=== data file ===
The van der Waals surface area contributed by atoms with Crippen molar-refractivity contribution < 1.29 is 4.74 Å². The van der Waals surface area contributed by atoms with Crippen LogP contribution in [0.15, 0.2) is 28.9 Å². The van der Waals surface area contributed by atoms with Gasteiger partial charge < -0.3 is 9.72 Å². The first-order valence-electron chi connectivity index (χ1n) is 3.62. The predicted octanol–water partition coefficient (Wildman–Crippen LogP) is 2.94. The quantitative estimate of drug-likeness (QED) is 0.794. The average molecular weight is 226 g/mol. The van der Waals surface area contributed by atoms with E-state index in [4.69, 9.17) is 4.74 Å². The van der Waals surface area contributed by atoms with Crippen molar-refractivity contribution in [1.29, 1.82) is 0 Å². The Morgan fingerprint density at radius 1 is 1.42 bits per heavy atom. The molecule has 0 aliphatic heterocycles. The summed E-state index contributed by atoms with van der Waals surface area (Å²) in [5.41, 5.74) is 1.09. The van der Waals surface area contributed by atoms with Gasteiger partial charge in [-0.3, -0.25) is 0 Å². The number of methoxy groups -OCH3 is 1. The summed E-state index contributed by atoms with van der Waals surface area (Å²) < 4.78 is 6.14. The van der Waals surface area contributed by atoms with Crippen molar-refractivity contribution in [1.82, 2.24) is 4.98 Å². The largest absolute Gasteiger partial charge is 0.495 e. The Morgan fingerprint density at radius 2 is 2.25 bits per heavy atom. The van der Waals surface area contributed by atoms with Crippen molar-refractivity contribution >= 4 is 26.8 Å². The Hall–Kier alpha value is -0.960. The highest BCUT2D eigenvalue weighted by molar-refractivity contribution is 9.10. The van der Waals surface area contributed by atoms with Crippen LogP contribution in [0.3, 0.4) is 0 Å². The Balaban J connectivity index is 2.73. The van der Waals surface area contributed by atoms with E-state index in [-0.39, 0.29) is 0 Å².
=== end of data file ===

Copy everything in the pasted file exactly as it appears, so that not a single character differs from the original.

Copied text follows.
The van der Waals surface area contributed by atoms with Crippen molar-refractivity contribution < 1.29 is 4.74 Å². The van der Waals surface area contributed by atoms with Crippen LogP contribution in [0.15, 0.2) is 28.9 Å². The van der Waals surface area contributed by atoms with Gasteiger partial charge < -0.3 is 9.72 Å². The first-order valence-electron chi connectivity index (χ1n) is 3.62. The predicted octanol–water partition coefficient (Wildman–Crippen LogP) is 2.94. The quantitative estimate of drug-likeness (QED) is 0.794. The average molecular weight is 226 g/mol. The van der Waals surface area contributed by atoms with E-state index in [4.69, 9.17) is 4.74 Å². The van der Waals surface area contributed by atoms with Crippen molar-refractivity contribution in [1.29, 1.82) is 0 Å². The Morgan fingerprint density at radius 1 is 1.42 bits per heavy atom. The molecule has 0 aliphatic heterocycles. The summed E-state index contributed by atoms with van der Waals surface area (Å²) in [5.41, 5.74) is 1.09. The van der Waals surface area contributed by atoms with Gasteiger partial charge in [-0.3, -0.25) is 0 Å². The number of methoxy groups -OCH3 is 1. The summed E-state index contributed by atoms with van der Waals surface area (Å²) < 4.78 is 6.14. The van der Waals surface area contributed by atoms with Crippen molar-refractivity contribution in [1.82, 2.24) is 4.98 Å². The largest absolute Gasteiger partial charge is 0.495 e. The Morgan fingerprint density at radius 2 is 2.25 bits per heavy atom. The van der Waals surface area contributed by atoms with Crippen molar-refractivity contribution >= 4 is 26.8 Å². The Hall–Kier alpha value is -0.960. The highest BCUT2D eigenvalue weighted by molar-refractivity contribution is 9.10. The van der Waals surface area contributed by atoms with Crippen LogP contribution in [0.3, 0.4) is 0 Å². The Balaban J connectivity index is 2.73. The van der Waals surface area contributed by atoms with E-state index in [-0.39, 0.29) is 0 Å².